But the standard career track doesn’t seem to fit your needs. It’s not like you haven’t tried to make it work, but it hasn’t worked for you so far. It’s all too specialized, narrow, and robbed of meaning. 

You know there are people out there living the life you want and that it’s possible, you’re just not sure how to get there.

Welcome to Career 2.0

In Career 2.0, you live a life that is an expression of you and not external influences. It is an expression of your interests, talents, mission, and lifestyle. Your days are highlighted by doing something meaningful that utilizes your skills, experience, and passions. 

Although there are still feelings of uncertainty and doubt, you don’t spend hours in confusion or wasteful contemplation. You’re able to take action despite the doubt and uncertainty, because you know that’s a normal part of life.

You get to explore your interests as soon as they arise through online education, personal projects, or freelance work. If you’re curious about graphic design, you don’t need to research 4-year degrees or stress about quitting your current job. You start exploring it that very weekend. You understand that the only way to know if a career path is right for you is through direct experience.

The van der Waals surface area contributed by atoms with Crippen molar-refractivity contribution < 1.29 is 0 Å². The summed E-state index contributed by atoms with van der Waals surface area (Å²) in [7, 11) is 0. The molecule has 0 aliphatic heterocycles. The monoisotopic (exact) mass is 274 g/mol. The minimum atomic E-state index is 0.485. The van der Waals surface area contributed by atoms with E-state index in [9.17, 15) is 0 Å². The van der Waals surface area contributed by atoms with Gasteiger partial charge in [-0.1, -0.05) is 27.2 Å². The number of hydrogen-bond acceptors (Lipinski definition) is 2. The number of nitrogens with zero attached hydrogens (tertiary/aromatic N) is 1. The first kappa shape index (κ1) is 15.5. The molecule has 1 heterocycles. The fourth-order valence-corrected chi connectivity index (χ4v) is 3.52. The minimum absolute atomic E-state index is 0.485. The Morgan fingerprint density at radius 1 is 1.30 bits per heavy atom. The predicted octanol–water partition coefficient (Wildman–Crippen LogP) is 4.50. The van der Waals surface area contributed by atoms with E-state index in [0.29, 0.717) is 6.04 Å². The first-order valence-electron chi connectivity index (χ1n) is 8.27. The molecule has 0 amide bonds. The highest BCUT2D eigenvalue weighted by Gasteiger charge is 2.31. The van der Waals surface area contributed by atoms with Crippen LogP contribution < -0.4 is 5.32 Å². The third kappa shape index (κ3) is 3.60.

Switching careers and having a resume with different jobs doesn’t hurt you. It shows you have a unique combination of skills and that you bring something new to the table. 

Those who decide to integrate the ideas of Career 2.0 will stay relevant, have better job opportunities, higher earning potential, and enjoy personal growth. 

The Career 2.0 Approach

What is most important and beneficial about Career 2.0 is the approach. If you approach your career properly, you’ll navigate the modern career landscape with less stress and more confidence in your path, even when you aren’t sure what’s going to happen next.

There are 3 main things you have to understand and do.